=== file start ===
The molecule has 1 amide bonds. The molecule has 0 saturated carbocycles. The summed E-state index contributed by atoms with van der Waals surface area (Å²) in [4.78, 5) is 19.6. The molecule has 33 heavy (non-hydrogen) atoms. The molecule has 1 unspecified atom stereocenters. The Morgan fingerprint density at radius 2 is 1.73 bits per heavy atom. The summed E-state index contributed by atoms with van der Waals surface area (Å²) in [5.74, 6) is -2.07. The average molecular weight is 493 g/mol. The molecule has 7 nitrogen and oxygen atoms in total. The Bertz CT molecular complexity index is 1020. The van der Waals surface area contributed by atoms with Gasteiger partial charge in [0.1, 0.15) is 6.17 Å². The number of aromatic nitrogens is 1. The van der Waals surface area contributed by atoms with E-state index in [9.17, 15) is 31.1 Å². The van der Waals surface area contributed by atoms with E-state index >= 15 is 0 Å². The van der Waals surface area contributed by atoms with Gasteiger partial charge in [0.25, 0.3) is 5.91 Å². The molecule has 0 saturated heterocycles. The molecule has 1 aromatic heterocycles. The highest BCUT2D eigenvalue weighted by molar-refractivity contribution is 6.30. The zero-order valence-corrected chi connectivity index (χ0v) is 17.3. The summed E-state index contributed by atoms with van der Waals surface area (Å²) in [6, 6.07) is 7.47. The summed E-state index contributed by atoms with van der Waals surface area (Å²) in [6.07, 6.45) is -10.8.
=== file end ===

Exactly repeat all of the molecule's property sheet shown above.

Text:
The molecule has 1 amide bonds. The molecule has 0 saturated carbocycles. The summed E-state index contributed by atoms with van der Waals surface area (Å²) in [4.78, 5) is 19.6. The molecule has 33 heavy (non-hydrogen) atoms. The molecule has 1 unspecified atom stereocenters. The Morgan fingerprint density at radius 2 is 1.73 bits per heavy atom. The summed E-state index contributed by atoms with van der Waals surface area (Å²) in [5.74, 6) is -2.07. The average molecular weight is 493 g/mol. The molecule has 7 nitrogen and oxygen atoms in total. The Bertz CT molecular complexity index is 1020. The van der Waals surface area contributed by atoms with Gasteiger partial charge in [0.1, 0.15) is 6.17 Å². The number of aromatic nitrogens is 1. The van der Waals surface area contributed by atoms with E-state index in [9.17, 15) is 31.1 Å². The van der Waals surface area contributed by atoms with E-state index >= 15 is 0 Å². The van der Waals surface area contributed by atoms with Gasteiger partial charge in [0.25, 0.3) is 5.91 Å². The molecule has 0 saturated heterocycles. The molecule has 1 aromatic heterocycles. The highest BCUT2D eigenvalue weighted by molar-refractivity contribution is 6.30. The zero-order valence-corrected chi connectivity index (χ0v) is 17.3. The summed E-state index contributed by atoms with van der Waals surface area (Å²) in [6, 6.07) is 7.47. The summed E-state index contributed by atoms with van der Waals surface area (Å²) in [6.07, 6.45) is -10.8.